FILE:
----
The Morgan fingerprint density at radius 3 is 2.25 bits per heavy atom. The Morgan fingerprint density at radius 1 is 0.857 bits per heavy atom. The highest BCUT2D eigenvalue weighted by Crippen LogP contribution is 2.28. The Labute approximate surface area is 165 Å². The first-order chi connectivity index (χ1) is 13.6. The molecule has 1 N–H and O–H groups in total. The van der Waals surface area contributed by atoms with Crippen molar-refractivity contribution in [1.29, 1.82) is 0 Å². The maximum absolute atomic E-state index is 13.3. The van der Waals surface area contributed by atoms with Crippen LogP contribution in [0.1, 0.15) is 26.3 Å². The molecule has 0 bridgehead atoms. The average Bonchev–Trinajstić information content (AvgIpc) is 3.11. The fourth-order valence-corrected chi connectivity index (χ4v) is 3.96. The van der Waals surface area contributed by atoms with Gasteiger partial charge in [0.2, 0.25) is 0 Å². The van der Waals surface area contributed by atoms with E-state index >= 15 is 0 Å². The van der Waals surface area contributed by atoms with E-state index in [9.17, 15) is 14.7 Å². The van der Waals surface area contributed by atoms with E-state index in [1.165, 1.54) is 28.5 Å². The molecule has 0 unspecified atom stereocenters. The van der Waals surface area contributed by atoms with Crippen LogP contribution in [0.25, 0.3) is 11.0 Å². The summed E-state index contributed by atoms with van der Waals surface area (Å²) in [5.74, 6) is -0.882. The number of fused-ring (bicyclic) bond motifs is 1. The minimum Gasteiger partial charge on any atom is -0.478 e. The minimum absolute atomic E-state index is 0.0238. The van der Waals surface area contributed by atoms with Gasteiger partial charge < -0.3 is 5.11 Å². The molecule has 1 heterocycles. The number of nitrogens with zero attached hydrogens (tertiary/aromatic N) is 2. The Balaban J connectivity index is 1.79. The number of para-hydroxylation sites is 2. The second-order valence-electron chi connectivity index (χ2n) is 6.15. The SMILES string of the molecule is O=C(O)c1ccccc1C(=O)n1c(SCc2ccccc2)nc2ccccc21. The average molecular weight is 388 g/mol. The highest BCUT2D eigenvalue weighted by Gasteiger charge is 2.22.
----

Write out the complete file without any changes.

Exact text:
The Morgan fingerprint density at radius 3 is 2.25 bits per heavy atom. The Morgan fingerprint density at radius 1 is 0.857 bits per heavy atom. The highest BCUT2D eigenvalue weighted by Crippen LogP contribution is 2.28. The Labute approximate surface area is 165 Å². The first-order chi connectivity index (χ1) is 13.6. The molecule has 1 N–H and O–H groups in total. The van der Waals surface area contributed by atoms with Crippen molar-refractivity contribution in [1.29, 1.82) is 0 Å². The maximum absolute atomic E-state index is 13.3. The van der Waals surface area contributed by atoms with Crippen LogP contribution in [0.1, 0.15) is 26.3 Å². The molecule has 0 bridgehead atoms. The average Bonchev–Trinajstić information content (AvgIpc) is 3.11. The fourth-order valence-corrected chi connectivity index (χ4v) is 3.96. The van der Waals surface area contributed by atoms with Gasteiger partial charge in [0.2, 0.25) is 0 Å². The van der Waals surface area contributed by atoms with E-state index >= 15 is 0 Å². The van der Waals surface area contributed by atoms with E-state index in [9.17, 15) is 14.7 Å². The van der Waals surface area contributed by atoms with E-state index in [1.165, 1.54) is 28.5 Å². The molecule has 0 unspecified atom stereocenters. The van der Waals surface area contributed by atoms with Crippen LogP contribution in [0.25, 0.3) is 11.0 Å². The summed E-state index contributed by atoms with van der Waals surface area (Å²) in [5.74, 6) is -0.882. The number of fused-ring (bicyclic) bond motifs is 1. The minimum Gasteiger partial charge on any atom is -0.478 e. The minimum absolute atomic E-state index is 0.0238. The van der Waals surface area contributed by atoms with Gasteiger partial charge < -0.3 is 5.11 Å². The molecule has 1 heterocycles. The number of nitrogens with zero attached hydrogens (tertiary/aromatic N) is 2. The Balaban J connectivity index is 1.79. The number of para-hydroxylation sites is 2. The second-order valence-electron chi connectivity index (χ2n) is 6.15. The SMILES string of the molecule is O=C(O)c1ccccc1C(=O)n1c(SCc2ccccc2)nc2ccccc21. The average molecular weight is 388 g/mol. The highest BCUT2D eigenvalue weighted by Gasteiger charge is 2.22.